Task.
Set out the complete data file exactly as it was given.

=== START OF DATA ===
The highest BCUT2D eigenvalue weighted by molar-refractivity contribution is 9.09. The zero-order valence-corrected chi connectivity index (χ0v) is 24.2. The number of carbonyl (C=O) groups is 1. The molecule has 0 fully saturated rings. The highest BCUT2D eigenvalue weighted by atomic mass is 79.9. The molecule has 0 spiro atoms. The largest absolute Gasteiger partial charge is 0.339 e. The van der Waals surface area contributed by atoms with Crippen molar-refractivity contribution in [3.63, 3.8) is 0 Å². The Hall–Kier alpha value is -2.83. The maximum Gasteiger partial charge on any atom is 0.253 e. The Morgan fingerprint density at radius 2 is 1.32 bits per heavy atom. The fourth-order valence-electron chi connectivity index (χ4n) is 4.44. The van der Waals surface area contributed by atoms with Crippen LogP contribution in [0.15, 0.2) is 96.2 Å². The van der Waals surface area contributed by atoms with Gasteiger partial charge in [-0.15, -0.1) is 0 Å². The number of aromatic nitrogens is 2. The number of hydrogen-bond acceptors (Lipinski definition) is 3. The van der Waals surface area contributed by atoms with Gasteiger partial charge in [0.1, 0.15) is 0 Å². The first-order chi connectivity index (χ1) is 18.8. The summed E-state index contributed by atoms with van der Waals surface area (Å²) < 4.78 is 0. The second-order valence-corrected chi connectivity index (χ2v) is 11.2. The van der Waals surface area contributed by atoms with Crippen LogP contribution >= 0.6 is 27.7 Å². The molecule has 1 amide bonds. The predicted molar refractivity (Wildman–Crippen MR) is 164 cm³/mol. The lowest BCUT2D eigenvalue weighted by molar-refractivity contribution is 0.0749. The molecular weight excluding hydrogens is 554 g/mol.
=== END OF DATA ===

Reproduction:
The highest BCUT2D eigenvalue weighted by molar-refractivity contribution is 9.09. The zero-order valence-corrected chi connectivity index (χ0v) is 24.2. The number of carbonyl (C=O) groups is 1. The molecule has 0 fully saturated rings. The highest BCUT2D eigenvalue weighted by atomic mass is 79.9. The molecule has 0 spiro atoms. The largest absolute Gasteiger partial charge is 0.339 e. The van der Waals surface area contributed by atoms with Crippen molar-refractivity contribution in [3.63, 3.8) is 0 Å². The Hall–Kier alpha value is -2.83. The maximum Gasteiger partial charge on any atom is 0.253 e. The Morgan fingerprint density at radius 2 is 1.32 bits per heavy atom. The fourth-order valence-electron chi connectivity index (χ4n) is 4.44. The van der Waals surface area contributed by atoms with Crippen LogP contribution in [0.15, 0.2) is 96.2 Å². The van der Waals surface area contributed by atoms with Gasteiger partial charge in [-0.15, -0.1) is 0 Å². The number of aromatic nitrogens is 2. The number of hydrogen-bond acceptors (Lipinski definition) is 3. The van der Waals surface area contributed by atoms with Gasteiger partial charge in [0.1, 0.15) is 0 Å². The first-order chi connectivity index (χ1) is 18.8. The summed E-state index contributed by atoms with van der Waals surface area (Å²) < 4.78 is 0. The second-order valence-corrected chi connectivity index (χ2v) is 11.2. The van der Waals surface area contributed by atoms with Crippen LogP contribution >= 0.6 is 27.7 Å². The molecule has 1 amide bonds. The predicted molar refractivity (Wildman–Crippen MR) is 164 cm³/mol. The lowest BCUT2D eigenvalue weighted by molar-refractivity contribution is 0.0749. The molecular weight excluding hydrogens is 554 g/mol.